I graduated from the British College of Osteopathic Medicine in 2002 with a First in Osteopathic Medicine, I also received the clinic and overall student prizes. I started practice in Manchester, then soon after opened City Osteopaths Wolverhampton in early 2003 with my wife Jennifer. We moved the clinic from Coalway Road Penn, to Berrington Lodge on the Tettenhall Road in 2009. My working life is divided between patients at City Osteopaths, first team players at Wolverhampton Wanderes FC, my PhD research scholarship at Keele University, and my academic position at the British School of Osteopathy in London. I live locally in Wordsley and have 3 young children, on the rare occasion I do get some free time, I love to go clay pigeon shooting.
The majority of my clinical work is treating people with pain, this can be anywhere in the body and for any reason. I have worked predominantly in private practice where my patients self refer, although I have worked within the NHS before, seeing referrals from GPs. I have had the pleasure of working with patients from many diverse organisations such as the Halle Orchestra, ITV, Channel 4, Northern Ballet School, Royal Exchange Theatre and Royal Mail, which has provided me with experience in treating many different problems. I use a variety of techniques which are dependent on the presentation of the individual patient, but may include: soft tissue massage, instrument assisted massage, joint mobilisation, joint manipulation, exercise advice, ergonomic advice, postural advice, acupuncture and taping.
Since becoming an Osteopath I have completed a Masters degree in neuromuscular skeletal health care with the physiotherapy department at Keele University. A large proportion of this involved working with specialists in sports injuries from around the world. With new interest and expertise in this field, I began to see more and more athletes as patients at City Osteopaths. This led to the branding of Target Sports Injury Clinic to help promote my specialist interest. I was then approached by the head of the medical department at Wolverhampton Wanderers to see if I would have some input on the management of one of their players. This eventually turned into a regular arrangement, and I now attend Compton Training Ground on a weekly basis to work with the rest of the medical team. I was also chosen by the Osteopathic Sports Care Association to be the appointed Sports Osteopath to the local English Institute for Sport centre in Birmingham, should any Team GB athletes wish to have Osteopathic treatment.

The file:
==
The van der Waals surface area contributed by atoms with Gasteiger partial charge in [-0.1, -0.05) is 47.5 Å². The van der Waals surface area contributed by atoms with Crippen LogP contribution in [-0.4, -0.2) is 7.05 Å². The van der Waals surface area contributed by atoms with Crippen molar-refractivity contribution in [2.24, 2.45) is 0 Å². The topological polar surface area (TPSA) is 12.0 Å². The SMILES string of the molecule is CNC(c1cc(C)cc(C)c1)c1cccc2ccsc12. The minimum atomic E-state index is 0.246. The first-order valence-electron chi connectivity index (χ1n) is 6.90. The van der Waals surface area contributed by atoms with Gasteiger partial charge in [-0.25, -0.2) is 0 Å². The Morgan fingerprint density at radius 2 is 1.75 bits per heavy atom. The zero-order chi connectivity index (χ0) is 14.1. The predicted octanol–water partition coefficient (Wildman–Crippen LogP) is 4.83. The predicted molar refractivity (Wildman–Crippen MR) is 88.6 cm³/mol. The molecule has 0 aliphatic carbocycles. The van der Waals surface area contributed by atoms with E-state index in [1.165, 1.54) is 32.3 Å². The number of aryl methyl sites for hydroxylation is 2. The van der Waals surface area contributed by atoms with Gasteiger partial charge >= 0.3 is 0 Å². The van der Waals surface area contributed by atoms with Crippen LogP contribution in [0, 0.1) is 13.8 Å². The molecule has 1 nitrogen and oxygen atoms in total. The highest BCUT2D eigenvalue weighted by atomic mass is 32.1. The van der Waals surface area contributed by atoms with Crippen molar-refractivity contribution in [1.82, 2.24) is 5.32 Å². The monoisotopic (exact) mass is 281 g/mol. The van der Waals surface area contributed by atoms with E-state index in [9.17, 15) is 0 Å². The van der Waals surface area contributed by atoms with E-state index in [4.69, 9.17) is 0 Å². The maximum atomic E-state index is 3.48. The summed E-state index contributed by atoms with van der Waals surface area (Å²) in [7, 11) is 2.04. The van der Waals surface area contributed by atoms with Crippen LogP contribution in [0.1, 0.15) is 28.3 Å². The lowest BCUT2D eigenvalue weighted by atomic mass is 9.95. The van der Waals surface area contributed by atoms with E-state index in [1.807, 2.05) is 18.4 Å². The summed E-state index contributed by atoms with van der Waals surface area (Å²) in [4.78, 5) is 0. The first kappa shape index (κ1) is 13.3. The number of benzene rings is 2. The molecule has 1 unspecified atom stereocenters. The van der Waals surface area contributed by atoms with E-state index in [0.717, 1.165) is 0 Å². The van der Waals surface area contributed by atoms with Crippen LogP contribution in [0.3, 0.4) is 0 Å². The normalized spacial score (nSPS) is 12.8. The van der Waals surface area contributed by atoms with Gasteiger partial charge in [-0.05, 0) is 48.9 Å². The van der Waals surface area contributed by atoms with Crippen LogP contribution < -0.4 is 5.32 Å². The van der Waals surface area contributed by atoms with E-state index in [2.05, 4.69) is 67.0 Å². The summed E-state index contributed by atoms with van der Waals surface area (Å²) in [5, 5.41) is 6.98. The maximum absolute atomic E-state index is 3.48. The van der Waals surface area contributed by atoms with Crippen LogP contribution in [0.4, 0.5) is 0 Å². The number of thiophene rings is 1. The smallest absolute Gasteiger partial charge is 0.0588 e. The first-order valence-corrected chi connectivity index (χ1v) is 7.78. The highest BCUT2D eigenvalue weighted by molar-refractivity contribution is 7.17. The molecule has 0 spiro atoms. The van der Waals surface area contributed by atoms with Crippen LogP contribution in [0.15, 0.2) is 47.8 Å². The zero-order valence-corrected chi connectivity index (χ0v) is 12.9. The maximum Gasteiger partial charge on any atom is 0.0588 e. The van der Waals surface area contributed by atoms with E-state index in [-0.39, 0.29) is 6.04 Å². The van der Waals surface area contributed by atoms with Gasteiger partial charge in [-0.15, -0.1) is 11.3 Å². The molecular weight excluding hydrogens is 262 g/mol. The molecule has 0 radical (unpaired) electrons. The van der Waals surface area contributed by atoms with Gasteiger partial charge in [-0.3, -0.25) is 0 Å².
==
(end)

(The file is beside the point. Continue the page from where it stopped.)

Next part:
I have been involved in educating future Osteopaths since 2004. I was originally invited to become an associate lecturer at Oxford Brookes University where I stayed for 9 years until eventually becoming a Senior Lecturer. During this time I also lectured on Osteopathy programmes at Keele and Staffordshire University as well as being a clinic tutor and examiner. I was appointed by the Quality Assurance Agency as a specialist visitor to take part in inspections of universities teaching osteopathy to ensure their quality. I also regularly mentor physiotherapists undertaking their MSc qualifications and MACP accreditation. Although I still lecture every month, I am now more involved with course management on the Masters degree in Osteopathy at the British School of Osteopathy in London.
My first research project as an undergraduate was to investigate the public's perception of the differences between Osteopathy, Physiotherapy and Chiropractic. My postgraduate research involved investigating the prevalence of ankle injuries in football players and the current best rehabilitation strategies. I also conducted a trial to investigate the effectiveness of kinesiology tape as a rehabilitation strategy in professional footballers. I am now part of the Primary Care Research Institute at Keele University, which is also one of the research centres for Arthritis Research UK. My Doctoral research project involves developing a new way to measure whether patients adhere to the exercise programmes they have been prescribed for musculoskeletal pain. This initially requires a thorough review of current exercise interventions for pain treatment and how the adherence to such treatments is measured. Following this a consultation process with experts in the field of exercise treatment for pain will identify important elements to include in the new measure. Finally a large clinical trial will be conducted to test the new measure. As well as my own research project I am part of various other research and steering groups whose purpose is to provide guidance to clinicians on the best approaches to the treatment of painful conditions.